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Archive for February, 2018

PowerShell while

Posted by: | February 28, 2018 Comments Off on PowerShell while |

PowerShell has a number of looping structures – do; while; for; foreach. This is how the PowerShell while loop works The while statement has the form: while (<condition>){<statement list>}   The while loop is probably the simplest of the PowerShell loops. For example: $x = 0 while ($x -lt 5){ Write-Host “`$x is $x” $x++ […]

under: PowerShell

Get-Date format

Posted by: | February 27, 2018 Comments Off on Get-Date format |

A common question revolves around Get-Date format. In other words how can you format the output of Get-Date. Standard output is PS> Get-Date 27 February 2018 16:02:13   You can use –DisplayHint to control what’s displayed PS> Get-Date -DisplayHint Date 27 February 2018 PS> Get-Date -DisplayHint Time 16:03:09 PS> Get-Date -DisplayHint DateTime 27 February 2018 16:03:17 […]

under: PowerShell

Iron Scripter puzzles

Posted by: | February 27, 2018 Comments Off on Iron Scripter puzzles |

We keep innovating around the content of the PowerShell Summit to ensure it remains fresh and relevant to our attendees. This year we’re introducing the Iron Scripter competition. As a run up to the main competition I’ve written a number of challenges. The first half of the Iron Scripter puzzles are available. The puzzle is published […]

under: PowerShell

PowerShell Scope

Posted by: | February 26, 2018 Comments Off on PowerShell Scope |

PowerShell Scope has an important impact on the way your code runs. When you run a script or a function in PowerShell it runs it in its own scope. This means that all variables, functions, classes, aliases etc are removed from memory at the end of the script. Here’s an example create a class class […]

under: PowerShell

Controlled zip

Posted by: | February 23, 2018 Comments Off on Controlled zip |

Powershell v5 introduced the Compress- and Expand-Archive cmdlets which enabled you to manage compressed archives. I had a question about how you could control adding files to archives using a CSV file. This is how you do a controlled zip.   Start by creating a set of test data. 1..100 | foreach { $file = […]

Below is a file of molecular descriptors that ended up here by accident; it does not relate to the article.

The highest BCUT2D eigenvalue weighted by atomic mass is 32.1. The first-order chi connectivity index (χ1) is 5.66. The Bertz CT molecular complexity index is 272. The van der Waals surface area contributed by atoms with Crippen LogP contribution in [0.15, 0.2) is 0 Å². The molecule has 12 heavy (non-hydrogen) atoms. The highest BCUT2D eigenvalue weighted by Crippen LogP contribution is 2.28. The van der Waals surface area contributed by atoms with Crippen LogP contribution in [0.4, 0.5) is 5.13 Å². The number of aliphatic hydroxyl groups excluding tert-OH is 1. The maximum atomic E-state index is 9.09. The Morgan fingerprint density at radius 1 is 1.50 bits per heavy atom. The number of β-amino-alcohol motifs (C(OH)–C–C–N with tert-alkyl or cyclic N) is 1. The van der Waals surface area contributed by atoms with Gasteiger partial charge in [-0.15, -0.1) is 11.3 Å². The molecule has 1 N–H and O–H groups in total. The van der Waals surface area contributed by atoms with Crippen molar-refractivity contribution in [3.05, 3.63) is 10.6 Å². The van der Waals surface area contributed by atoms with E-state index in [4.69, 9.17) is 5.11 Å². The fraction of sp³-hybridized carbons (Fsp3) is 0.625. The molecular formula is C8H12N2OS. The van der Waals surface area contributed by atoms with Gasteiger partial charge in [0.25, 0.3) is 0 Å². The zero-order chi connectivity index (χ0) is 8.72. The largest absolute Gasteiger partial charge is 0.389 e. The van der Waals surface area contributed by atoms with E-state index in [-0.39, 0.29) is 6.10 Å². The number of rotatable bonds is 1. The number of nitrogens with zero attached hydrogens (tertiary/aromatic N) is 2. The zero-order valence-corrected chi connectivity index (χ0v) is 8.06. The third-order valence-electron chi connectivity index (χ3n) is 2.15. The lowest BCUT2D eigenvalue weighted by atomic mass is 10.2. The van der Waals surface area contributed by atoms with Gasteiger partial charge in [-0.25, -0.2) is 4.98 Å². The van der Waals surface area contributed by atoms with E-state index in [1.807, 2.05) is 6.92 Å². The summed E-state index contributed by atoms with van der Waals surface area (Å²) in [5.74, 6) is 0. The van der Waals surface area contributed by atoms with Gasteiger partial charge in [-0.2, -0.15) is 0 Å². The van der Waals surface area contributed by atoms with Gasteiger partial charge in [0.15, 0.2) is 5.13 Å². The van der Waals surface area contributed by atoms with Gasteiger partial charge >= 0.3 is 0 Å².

under: PowerShell v5

PowerShell if

Posted by: | February 23, 2018 Comments Off on PowerShell if |

The PowerShell if statement enables you to branch your code depending in the results of one or more conditional tests. The tests can be anything you need but must produce a boolean – true/false – result. Also 0 is treated as $false and a positive non-zero is $true. A negative non-zero generates an error.   […]

under: PowerShell


Posted by: | February 22, 2018 Comments Off on ComputerName |

If you want to find the name of the local computer you use $env:COMPUTERNAME.   Except that doesn’t exist in Linux PowerShell v6 – you have to use $env:HOSTNAME   PowerShell 1 Consistency 0   I can live with having $env:HOSTNAME because I bet that’s what Linux users would look for. It would be nice […]

under: PowerShell v6

PowerShell for loop

Posted by: | February 15, 2018 Comments Off on PowerShell for loop |

PowerShell has a number of looping mechanisms – do-while; do-until; foreach; while and for loops. In this post I’ll show you how to use the PowerShell for loop. A for loop iterates a predefined number 0f times. A basic for loop looks like this: for ($i=0; $i -lt 10; $i++) { $i }   In […]

under: PowerShell Basics

PowerShell v6 and PowerShell Direct

Posted by: | February 13, 2018 Comments Off on PowerShell v6 and PowerShell Direct |

Not seen this reported anywhere so thought I post.   PowerShell v6 went to GA in January 2018. PowerShell Direct is a feature of Windows 10/Windows Server 2016. By accident I found that PowerShell v6 and PowerShell Direct work together.   PowerShell v6 is based on .NET core which is basically a subset of the […]

under: Hyper-V, PowerShell v6

Putting on the style

Posted by: | February 4, 2018 Comments Off on Putting on the style |

PowerShell is all about getting things done but how you do things can be as important as what you do. I’ll explain what I mean so you be able to be putting on the style.   While PowerShell is used by a number of developers its predominantly an administrators tool. Most administrators aren’t taught to code […]

under: Philosophy, PowerShell

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